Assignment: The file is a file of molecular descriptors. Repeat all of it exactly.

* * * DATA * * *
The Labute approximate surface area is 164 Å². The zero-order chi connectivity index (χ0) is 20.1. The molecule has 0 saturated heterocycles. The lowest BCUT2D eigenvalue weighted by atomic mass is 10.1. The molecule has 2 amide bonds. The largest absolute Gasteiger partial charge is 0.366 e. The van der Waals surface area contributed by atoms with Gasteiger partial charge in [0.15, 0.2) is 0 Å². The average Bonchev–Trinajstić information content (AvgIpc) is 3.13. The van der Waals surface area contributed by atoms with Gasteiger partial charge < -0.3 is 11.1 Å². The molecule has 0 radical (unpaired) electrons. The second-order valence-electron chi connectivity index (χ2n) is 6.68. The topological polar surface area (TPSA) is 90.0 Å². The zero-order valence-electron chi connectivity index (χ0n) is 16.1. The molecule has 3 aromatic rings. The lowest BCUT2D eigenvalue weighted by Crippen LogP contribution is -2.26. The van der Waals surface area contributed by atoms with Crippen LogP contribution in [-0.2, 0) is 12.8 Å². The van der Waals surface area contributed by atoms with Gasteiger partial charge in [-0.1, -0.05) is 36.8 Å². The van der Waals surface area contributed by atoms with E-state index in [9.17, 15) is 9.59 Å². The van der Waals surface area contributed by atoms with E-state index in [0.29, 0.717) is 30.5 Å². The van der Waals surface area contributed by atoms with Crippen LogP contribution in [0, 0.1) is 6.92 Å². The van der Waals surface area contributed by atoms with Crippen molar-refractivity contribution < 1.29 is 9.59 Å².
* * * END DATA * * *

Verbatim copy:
The Labute approximate surface area is 164 Å². The zero-order chi connectivity index (χ0) is 20.1. The molecule has 0 saturated heterocycles. The lowest BCUT2D eigenvalue weighted by atomic mass is 10.1. The molecule has 2 amide bonds. The largest absolute Gasteiger partial charge is 0.366 e. The van der Waals surface area contributed by atoms with Gasteiger partial charge in [0.15, 0.2) is 0 Å². The average Bonchev–Trinajstić information content (AvgIpc) is 3.13. The van der Waals surface area contributed by atoms with Gasteiger partial charge < -0.3 is 11.1 Å². The molecule has 0 radical (unpaired) electrons. The second-order valence-electron chi connectivity index (χ2n) is 6.68. The topological polar surface area (TPSA) is 90.0 Å². The zero-order valence-electron chi connectivity index (χ0n) is 16.1. The molecule has 3 aromatic rings. The lowest BCUT2D eigenvalue weighted by Crippen LogP contribution is -2.26. The van der Waals surface area contributed by atoms with Crippen LogP contribution in [-0.2, 0) is 12.8 Å². The van der Waals surface area contributed by atoms with Gasteiger partial charge in [-0.1, -0.05) is 36.8 Å². The van der Waals surface area contributed by atoms with E-state index in [9.17, 15) is 9.59 Å². The van der Waals surface area contributed by atoms with E-state index in [0.29, 0.717) is 30.5 Å². The van der Waals surface area contributed by atoms with Crippen LogP contribution in [0, 0.1) is 6.92 Å². The van der Waals surface area contributed by atoms with Crippen molar-refractivity contribution < 1.29 is 9.59 Å².